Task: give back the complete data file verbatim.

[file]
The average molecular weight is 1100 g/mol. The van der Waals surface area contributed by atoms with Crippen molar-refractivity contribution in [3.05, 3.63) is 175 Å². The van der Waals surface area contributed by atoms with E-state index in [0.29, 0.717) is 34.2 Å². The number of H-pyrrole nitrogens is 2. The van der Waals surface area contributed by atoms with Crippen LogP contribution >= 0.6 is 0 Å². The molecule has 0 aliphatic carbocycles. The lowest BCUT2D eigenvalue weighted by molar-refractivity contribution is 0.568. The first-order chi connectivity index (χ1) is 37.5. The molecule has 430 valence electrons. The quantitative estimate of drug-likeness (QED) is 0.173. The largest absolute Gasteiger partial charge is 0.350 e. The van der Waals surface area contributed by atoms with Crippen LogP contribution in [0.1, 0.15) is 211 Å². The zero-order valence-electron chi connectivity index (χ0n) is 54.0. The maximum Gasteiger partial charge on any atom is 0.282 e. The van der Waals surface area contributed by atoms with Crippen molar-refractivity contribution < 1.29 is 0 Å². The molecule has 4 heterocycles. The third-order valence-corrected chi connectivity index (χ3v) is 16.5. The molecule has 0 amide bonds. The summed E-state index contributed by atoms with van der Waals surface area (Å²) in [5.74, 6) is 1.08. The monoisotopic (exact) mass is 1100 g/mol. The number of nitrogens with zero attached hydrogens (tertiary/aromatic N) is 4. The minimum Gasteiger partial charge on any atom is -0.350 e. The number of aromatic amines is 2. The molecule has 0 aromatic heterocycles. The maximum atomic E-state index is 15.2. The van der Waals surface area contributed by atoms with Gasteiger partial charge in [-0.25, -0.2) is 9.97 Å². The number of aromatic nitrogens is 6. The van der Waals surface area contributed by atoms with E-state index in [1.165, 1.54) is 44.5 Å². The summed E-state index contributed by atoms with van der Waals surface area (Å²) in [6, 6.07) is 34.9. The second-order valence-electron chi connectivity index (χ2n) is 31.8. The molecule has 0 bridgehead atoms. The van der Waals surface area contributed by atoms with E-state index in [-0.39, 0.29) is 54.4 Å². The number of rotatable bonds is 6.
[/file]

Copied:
The average molecular weight is 1100 g/mol. The van der Waals surface area contributed by atoms with Crippen molar-refractivity contribution in [3.05, 3.63) is 175 Å². The van der Waals surface area contributed by atoms with E-state index in [0.29, 0.717) is 34.2 Å². The number of H-pyrrole nitrogens is 2. The van der Waals surface area contributed by atoms with Crippen LogP contribution >= 0.6 is 0 Å². The molecule has 0 aliphatic carbocycles. The lowest BCUT2D eigenvalue weighted by molar-refractivity contribution is 0.568. The first-order chi connectivity index (χ1) is 37.5. The molecule has 430 valence electrons. The quantitative estimate of drug-likeness (QED) is 0.173. The largest absolute Gasteiger partial charge is 0.350 e. The van der Waals surface area contributed by atoms with Crippen LogP contribution in [0.1, 0.15) is 211 Å². The zero-order valence-electron chi connectivity index (χ0n) is 54.0. The maximum Gasteiger partial charge on any atom is 0.282 e. The van der Waals surface area contributed by atoms with Crippen molar-refractivity contribution < 1.29 is 0 Å². The molecule has 4 heterocycles. The third-order valence-corrected chi connectivity index (χ3v) is 16.5. The molecule has 0 amide bonds. The summed E-state index contributed by atoms with van der Waals surface area (Å²) in [5.74, 6) is 1.08. The monoisotopic (exact) mass is 1100 g/mol. The number of nitrogens with zero attached hydrogens (tertiary/aromatic N) is 4. The minimum Gasteiger partial charge on any atom is -0.350 e. The number of aromatic amines is 2. The molecule has 0 aromatic heterocycles. The maximum atomic E-state index is 15.2. The van der Waals surface area contributed by atoms with Gasteiger partial charge in [-0.25, -0.2) is 9.97 Å². The number of aromatic nitrogens is 6. The van der Waals surface area contributed by atoms with E-state index in [1.165, 1.54) is 44.5 Å². The summed E-state index contributed by atoms with van der Waals surface area (Å²) in [6, 6.07) is 34.9. The second-order valence-electron chi connectivity index (χ2n) is 31.8. The molecule has 0 bridgehead atoms. The van der Waals surface area contributed by atoms with E-state index in [-0.39, 0.29) is 54.4 Å². The number of rotatable bonds is 6.